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then it is a thing that Vim can not do, but emacsers easily do; am I right?

There are a *lot* of such things.

vim users generally attempt to construe vim's smaller feature set *as* a feature, proclaiming that Emacs is "bloated" and "fat" and "slow", an example of "creeping featurism", mocking it for including the proverbial kitchen sink, which, in their view, is completely unnecessary. Why, they want to know, is it necessary for a text editor to come with a module for interfacing with ISO networked coffee makers? (Answer: because it's possible.) But there is not really any question as to which editor is the more featureful; if featurefulness is your standard for quality, then Emacs reigns completely supreme. Emacs has text editing features I miss in OpenOffice, navigation features I miss in Firefox, and customizeability out the royal wazootie -- among other things.

The difference is one of viewpoint. The vim users just want a text editor, pretty much. Emacs users aren't satisfied with that: they want everything. vim users see some of Emacs' more excessive features as "unnecessary" bloat. To the Emacs user, however, features are desirable even if not strictly necessary. If every feature had to be justified as strictly necessary, the Emacs user reasons, why do we even need computers, when typewriters were working just fine? The vim user doesn't see things this way; he views the ability to edit his stuff without retyping it as necessary, but he views the ability to transparently edit remote files (accessed via ssh perhaps) in the same editor as local files as unnecessary; for that he would just shell out, scp the file, edit it, and scp the changes back. (Which is basically what tramp does, behind the scenes; tramp is the Emacs thingydoo for editing remote files as if they were local.) The vim user does not consider decoding morse code to be something he would do in his text editor -- why would he? The Emacs user, OTOH, knows that, of *course* Emacs would have the ability to do that. (The command is called unmorse-region. Assuming you don't have it bound to a key, you'd access it via M-x.) To the vim user, playing Zork in a text editor buffer is a fundamentally preposterous notion -- but Emacs users have malyon.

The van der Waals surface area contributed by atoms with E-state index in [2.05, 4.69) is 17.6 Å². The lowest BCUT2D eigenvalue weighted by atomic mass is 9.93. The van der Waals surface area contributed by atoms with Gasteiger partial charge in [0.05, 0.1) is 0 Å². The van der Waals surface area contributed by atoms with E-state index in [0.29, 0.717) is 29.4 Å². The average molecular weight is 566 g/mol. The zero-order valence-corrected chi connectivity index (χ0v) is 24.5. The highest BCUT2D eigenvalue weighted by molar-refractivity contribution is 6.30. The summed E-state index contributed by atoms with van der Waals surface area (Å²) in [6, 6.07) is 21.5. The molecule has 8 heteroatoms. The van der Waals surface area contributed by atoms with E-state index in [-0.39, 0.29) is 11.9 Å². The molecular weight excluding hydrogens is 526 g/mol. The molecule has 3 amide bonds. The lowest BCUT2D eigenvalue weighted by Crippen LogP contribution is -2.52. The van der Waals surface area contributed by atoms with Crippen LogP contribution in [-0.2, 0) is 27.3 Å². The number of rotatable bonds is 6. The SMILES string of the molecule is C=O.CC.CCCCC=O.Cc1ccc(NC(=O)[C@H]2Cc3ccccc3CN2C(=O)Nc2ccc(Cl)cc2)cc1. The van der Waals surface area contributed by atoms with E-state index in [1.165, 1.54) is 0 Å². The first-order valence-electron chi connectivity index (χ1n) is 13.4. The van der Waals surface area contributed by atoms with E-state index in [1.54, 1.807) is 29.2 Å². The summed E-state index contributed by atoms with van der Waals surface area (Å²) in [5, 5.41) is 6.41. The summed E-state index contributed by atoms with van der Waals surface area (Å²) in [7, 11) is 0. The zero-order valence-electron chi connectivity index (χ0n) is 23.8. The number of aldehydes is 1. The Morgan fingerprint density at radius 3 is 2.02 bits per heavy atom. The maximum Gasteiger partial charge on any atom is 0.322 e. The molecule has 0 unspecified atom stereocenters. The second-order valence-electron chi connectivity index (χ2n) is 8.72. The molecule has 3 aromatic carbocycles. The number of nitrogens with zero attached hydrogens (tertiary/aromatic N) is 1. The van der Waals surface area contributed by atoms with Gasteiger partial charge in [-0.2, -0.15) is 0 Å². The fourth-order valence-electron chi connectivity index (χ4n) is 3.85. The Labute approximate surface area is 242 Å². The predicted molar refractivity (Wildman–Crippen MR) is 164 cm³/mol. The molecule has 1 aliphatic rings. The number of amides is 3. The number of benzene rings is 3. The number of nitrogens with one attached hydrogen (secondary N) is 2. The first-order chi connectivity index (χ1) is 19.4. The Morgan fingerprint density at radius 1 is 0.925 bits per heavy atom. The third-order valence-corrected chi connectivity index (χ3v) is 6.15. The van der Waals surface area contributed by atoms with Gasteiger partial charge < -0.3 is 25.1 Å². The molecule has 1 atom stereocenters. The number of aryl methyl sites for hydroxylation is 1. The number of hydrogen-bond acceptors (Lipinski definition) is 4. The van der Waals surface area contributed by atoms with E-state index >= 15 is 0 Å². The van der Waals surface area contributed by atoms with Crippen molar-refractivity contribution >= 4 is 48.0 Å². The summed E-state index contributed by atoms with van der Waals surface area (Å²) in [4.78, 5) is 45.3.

"In adjectives, with the addition of inflectional endings, a changeable long vowel (Qamets or Tsere) in an open, propretonic syllable will reduce to Vocal Shewa. This type of change occurs when the open, pretonic syllable of the masculine singular adjective becomes propretonic with the addition of inflectional endings."  — Pratico & Van Pelt, BBHG, p68

In reply to Re: I usually debug via... by jonadab
in thread I usually debug via... by rinceWind

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